Having heard learned counsel for the parties, on the facts of the instant case, we find it difficult to agree with this submission. A perusal of the impugned order dt. 30th Nov., 1983, passed by the Tribunal indicates that in support of the applications made for rectification, an affidavit had been filed by the attorney of the assessee who had appeared in the second appeal before the Tribunal, stating that the point that the amounts added back were excessive, was also argued. It has not been stated in the writ petition that any counter affidavit or affidavit in reply was filed on behalf of the Department asserting that the said point was never argued. In this view of the matter and the law laid down in this behalf by the Supreme Court in Mehta Parikh and Co. vs. CIT (1956) 30 ITR 181 (SC), it has to be accepted that the point was argued, but was not considered by the Tribunal in its appellate order. That apart, we find that Shri P.I. Mohansingh, Judicial Member, who decided the rectification applications along with another Accountant Member, was the Judicial Member even of the Tribunal which decided the second appeal. Had it been a fact that the point aforesaid had not been urged at the time of hearing of the second appeal, the Judicial Member would have pointed out this fact. This circumstance also supports the view that the point aforesaid was argued on behalf of the assessee at the time of hearing of the second appeal, but was not considered. Sec. 254(2) of the Act, inter alia, contemplates that the Tribunal may, at any time within four years from the date of the order, with a view to rectifying any mistake apparent from the record, amend any order passed by it under sub-s. (1) and shall make such amendment if the mistake is brought to its notice by the assessee or the ITO. If a point which is material for determining the amount of tax is pressed and not considered, it would certainly constitute a mistake apparent from the record within the meaning of the aforesaid s. 254(2) of the Act and if on the said mistake being pointed out by the assessee, the Tribunal has, in the circumstances referred to above, amended its order, it is obviously a case of passing an order under s. 254(2) of the Act and cannot be treated to be an order of review.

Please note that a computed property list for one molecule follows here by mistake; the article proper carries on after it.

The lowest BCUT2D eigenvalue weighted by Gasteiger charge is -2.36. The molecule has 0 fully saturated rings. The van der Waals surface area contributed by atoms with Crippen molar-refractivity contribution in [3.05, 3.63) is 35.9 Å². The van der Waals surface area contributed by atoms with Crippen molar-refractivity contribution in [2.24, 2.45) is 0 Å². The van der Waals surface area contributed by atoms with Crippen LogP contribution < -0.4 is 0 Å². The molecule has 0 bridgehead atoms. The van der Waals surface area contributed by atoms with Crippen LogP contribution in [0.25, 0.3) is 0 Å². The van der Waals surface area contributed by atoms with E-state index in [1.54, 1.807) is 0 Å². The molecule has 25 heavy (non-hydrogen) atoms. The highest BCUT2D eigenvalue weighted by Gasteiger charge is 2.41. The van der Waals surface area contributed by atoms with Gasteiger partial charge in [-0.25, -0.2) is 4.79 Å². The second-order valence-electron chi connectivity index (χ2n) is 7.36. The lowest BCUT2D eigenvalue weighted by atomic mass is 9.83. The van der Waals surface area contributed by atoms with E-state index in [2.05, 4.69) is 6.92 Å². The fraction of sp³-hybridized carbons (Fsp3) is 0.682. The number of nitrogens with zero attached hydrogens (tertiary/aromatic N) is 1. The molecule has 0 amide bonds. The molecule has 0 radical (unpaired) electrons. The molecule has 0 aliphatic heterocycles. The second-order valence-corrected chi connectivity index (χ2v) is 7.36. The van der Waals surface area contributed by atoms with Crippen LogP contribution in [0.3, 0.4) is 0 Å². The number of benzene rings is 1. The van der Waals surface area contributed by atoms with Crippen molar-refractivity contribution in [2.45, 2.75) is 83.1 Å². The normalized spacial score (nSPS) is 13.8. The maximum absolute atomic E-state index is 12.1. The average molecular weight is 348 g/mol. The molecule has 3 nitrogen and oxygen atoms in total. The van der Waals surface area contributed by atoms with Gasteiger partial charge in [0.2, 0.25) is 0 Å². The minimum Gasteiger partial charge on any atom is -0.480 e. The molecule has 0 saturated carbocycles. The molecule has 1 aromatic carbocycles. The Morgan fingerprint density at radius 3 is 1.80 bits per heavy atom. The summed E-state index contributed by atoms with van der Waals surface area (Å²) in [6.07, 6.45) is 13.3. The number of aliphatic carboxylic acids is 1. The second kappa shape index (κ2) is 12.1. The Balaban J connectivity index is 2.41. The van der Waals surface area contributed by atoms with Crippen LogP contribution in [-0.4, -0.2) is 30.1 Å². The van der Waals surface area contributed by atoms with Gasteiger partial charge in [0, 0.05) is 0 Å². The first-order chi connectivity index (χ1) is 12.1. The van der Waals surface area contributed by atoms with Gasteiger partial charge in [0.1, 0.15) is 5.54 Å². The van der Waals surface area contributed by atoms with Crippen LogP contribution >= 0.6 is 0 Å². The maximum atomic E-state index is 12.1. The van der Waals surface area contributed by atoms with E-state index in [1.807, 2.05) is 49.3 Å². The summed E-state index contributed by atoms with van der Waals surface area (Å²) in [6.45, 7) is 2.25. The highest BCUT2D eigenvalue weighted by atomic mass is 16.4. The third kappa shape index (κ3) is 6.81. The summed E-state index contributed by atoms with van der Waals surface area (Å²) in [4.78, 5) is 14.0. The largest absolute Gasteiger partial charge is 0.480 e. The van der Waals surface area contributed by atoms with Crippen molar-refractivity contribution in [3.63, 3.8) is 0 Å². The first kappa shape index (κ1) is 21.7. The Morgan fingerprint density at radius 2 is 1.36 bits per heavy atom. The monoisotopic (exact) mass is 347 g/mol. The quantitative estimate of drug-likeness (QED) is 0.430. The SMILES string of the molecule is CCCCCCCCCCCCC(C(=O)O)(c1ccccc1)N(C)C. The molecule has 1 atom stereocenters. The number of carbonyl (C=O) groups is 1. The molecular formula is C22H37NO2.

It was then urged by learned counsel for the petitioner that the Tribunal, at the end of the impugned order dt. 30th Nov., 1983, made on observation that the party shall be at liberty to argue the other aspects of the matter. According to learned counsel, there was no justification for opening the entire controversy raised in the second appeals. We find it difficult to agree with this submission also. The Tribunal has very specifically stated that the finding in respect of non-genuineness of the credit in the name of Shri Manubhai Shah shall remain intact. The observation relied on by the learned counsel for the petitioner has to be read in this background. It is apparent that the Tribunal, in making the aforesaid observation, has not opened any other point for fresh decision which had already been decided in the second appeal except the point in regard to the amount of peak credit and interest thereon and it is only the relevant aspects relating to this limited point which are to be considered in pursuance of the impugned order dt. 30th Nov., 1983. Proceeding on that basis of the finding in respect of non-genuineness of the credits in the name of Manubhai Shah as final and correct, in our opinion, the impugned order does not permit any other point to be raked up in the second appeals except the limited point mentioned above.
In view of the foregoing discussion, we find no merit in this writ petition which fails and is dismissed. No order as to costs. The outstanding amount of security be refunded to the petitioner.
[Citation : 172 ITR 158]